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Geniculate artery embolization was found to dampen knee pain arising from osteoarthritis, according to interim study results presented at the 2018 annual meeting of the Society of Interventional Radiology.
One month after the catheter-based procedure, patients reported having less intense knee pain on a visual analog scale (VAS; baseline 75 mm, average decrease of 53 mm, P<0.01).
Patients also reported decreased pain and stiffness but improved physical function per the total Western Ontario and McMaster University Osteoarthritis Index (WOMAC; baseline score 61, mean decrease of 37 points, P<0.01), according to a poster at the annual Society of Interventional Radiology conference.
"We believe that the decreases in both the VAS and the WOMAC speak directly to the effectiveness of the procedure," investigator Julie Orlando, RT(R)(CV), of Vascular Institute of Virginia, told MedPage Today. "Another finding, not specifically addressed in the poster, was the decrease in the amount of pain medications that patients reported taking after the procedure."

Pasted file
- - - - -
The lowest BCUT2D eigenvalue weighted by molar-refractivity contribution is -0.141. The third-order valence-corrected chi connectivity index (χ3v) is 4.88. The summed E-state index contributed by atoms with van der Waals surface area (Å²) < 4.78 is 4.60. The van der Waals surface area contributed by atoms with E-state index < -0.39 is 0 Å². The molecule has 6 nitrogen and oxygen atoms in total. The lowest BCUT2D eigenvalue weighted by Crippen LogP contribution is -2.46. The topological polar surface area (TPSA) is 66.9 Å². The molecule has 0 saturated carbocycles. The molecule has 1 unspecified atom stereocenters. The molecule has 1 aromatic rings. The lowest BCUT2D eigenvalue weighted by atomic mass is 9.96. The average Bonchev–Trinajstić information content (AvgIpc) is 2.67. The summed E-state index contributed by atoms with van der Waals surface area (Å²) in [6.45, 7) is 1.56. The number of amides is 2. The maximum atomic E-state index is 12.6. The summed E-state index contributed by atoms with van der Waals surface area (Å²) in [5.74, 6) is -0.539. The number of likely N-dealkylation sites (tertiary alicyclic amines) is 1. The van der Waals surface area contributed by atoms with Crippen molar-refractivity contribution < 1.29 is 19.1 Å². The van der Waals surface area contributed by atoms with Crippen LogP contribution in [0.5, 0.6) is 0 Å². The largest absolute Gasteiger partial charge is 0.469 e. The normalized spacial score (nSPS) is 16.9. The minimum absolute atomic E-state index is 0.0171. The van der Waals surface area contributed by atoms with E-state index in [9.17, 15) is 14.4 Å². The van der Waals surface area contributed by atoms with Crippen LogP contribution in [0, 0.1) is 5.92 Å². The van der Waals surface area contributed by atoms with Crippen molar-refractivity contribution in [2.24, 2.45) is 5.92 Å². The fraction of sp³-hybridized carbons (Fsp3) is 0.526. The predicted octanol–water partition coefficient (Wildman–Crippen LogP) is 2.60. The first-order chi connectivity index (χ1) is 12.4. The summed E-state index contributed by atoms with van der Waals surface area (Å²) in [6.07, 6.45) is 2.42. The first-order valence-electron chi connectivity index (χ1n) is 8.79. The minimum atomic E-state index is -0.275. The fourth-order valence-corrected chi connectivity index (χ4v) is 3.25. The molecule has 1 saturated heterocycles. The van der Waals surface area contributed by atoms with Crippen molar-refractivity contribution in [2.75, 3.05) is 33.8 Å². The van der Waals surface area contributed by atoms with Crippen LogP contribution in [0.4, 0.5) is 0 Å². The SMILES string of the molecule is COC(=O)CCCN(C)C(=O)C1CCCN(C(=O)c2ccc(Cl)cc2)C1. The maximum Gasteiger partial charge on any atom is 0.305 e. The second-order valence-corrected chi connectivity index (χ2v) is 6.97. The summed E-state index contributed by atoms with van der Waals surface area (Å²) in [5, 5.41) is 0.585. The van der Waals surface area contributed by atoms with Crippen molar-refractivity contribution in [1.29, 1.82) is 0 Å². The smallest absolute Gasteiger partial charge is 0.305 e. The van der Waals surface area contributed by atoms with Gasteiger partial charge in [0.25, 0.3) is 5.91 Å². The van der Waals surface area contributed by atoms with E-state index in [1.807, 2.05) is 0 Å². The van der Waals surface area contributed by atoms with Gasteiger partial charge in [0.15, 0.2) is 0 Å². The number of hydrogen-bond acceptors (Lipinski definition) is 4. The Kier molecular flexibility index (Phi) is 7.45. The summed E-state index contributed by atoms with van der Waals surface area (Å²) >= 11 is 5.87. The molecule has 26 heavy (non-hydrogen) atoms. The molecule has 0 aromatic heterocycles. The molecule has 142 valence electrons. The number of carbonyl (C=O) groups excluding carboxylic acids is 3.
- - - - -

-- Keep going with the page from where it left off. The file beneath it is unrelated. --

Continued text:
Geniculate artery embolization is a minimally invasive attempt to reduce pain in the long term. The theory is that it resolves the formation of new blood vessels growing in the cartilage, synovium and adjacent bone, which is thought to accompany inflammation -- bringing new sensory nerve fibers and thus knee pain.
Orlando noted that patients do not typically emerge from the procedure with absolutely zero pain, "as there can be many contributing factors to a patient's knee pain besides osteoarthritis alone."
The researchers enrolled 20 patients for this study, 19 of whom had the geniculate artery embolization procedure and completed follow-up. Participants were eligible if they had moderate-to-severe knee pain that was refractory to conservative therapy, namely chronic pain medications and joint injections, for at least 3 months prior to enrollment.
Geniculate artery embolization was technically successful in all patients, and operators observed no major adverse events.
Median baseline osteoarthritis among patients in the study was Kellgren and Lawrence stage III. Arteriography confirmed that all areas of knee pain had been accompanied by new blood vessels.
Final results of the study are expected in July. For now, "interim results are promising for geniculate artery embolization to safely reduce pain and disability for mild to moderate knee osteoarthritis," the investigators concluded.